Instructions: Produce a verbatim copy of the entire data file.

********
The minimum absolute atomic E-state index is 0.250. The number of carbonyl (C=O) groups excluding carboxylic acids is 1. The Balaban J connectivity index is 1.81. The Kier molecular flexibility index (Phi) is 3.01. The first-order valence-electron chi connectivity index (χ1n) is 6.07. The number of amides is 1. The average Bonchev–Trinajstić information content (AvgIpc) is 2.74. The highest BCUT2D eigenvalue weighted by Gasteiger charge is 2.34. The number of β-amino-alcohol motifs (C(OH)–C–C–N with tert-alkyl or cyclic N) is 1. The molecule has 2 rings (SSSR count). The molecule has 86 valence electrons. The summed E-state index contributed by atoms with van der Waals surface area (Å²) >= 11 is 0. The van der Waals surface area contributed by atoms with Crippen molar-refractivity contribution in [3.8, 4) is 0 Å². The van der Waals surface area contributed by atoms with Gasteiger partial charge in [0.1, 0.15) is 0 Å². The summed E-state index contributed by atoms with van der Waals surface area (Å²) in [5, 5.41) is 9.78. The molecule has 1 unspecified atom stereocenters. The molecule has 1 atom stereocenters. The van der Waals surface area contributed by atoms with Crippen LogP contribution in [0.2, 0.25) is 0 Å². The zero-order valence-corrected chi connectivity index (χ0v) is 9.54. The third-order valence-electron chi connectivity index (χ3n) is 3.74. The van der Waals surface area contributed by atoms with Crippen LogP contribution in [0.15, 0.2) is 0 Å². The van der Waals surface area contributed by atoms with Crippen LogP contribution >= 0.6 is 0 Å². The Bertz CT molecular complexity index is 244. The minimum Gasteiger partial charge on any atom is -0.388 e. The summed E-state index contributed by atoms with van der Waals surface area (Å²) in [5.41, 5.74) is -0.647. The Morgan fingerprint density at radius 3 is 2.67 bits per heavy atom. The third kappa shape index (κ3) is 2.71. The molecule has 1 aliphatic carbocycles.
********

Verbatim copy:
The minimum absolute atomic E-state index is 0.250. The number of carbonyl (C=O) groups excluding carboxylic acids is 1. The Balaban J connectivity index is 1.81. The Kier molecular flexibility index (Phi) is 3.01. The first-order valence-electron chi connectivity index (χ1n) is 6.07. The number of amides is 1. The average Bonchev–Trinajstić information content (AvgIpc) is 2.74. The highest BCUT2D eigenvalue weighted by Gasteiger charge is 2.34. The number of β-amino-alcohol motifs (C(OH)–C–C–N with tert-alkyl or cyclic N) is 1. The molecule has 2 rings (SSSR count). The molecule has 86 valence electrons. The summed E-state index contributed by atoms with van der Waals surface area (Å²) >= 11 is 0. The van der Waals surface area contributed by atoms with Crippen molar-refractivity contribution in [3.8, 4) is 0 Å². The van der Waals surface area contributed by atoms with Gasteiger partial charge in [0.1, 0.15) is 0 Å². The summed E-state index contributed by atoms with van der Waals surface area (Å²) in [5, 5.41) is 9.78. The molecule has 1 unspecified atom stereocenters. The molecule has 1 atom stereocenters. The van der Waals surface area contributed by atoms with Crippen LogP contribution in [0.2, 0.25) is 0 Å². The zero-order valence-corrected chi connectivity index (χ0v) is 9.54. The third-order valence-electron chi connectivity index (χ3n) is 3.74. The van der Waals surface area contributed by atoms with Crippen LogP contribution in [0.15, 0.2) is 0 Å². The van der Waals surface area contributed by atoms with Crippen LogP contribution >= 0.6 is 0 Å². The Bertz CT molecular complexity index is 244. The minimum Gasteiger partial charge on any atom is -0.388 e. The summed E-state index contributed by atoms with van der Waals surface area (Å²) in [5.41, 5.74) is -0.647. The Morgan fingerprint density at radius 3 is 2.67 bits per heavy atom. The third kappa shape index (κ3) is 2.71. The molecule has 1 aliphatic carbocycles.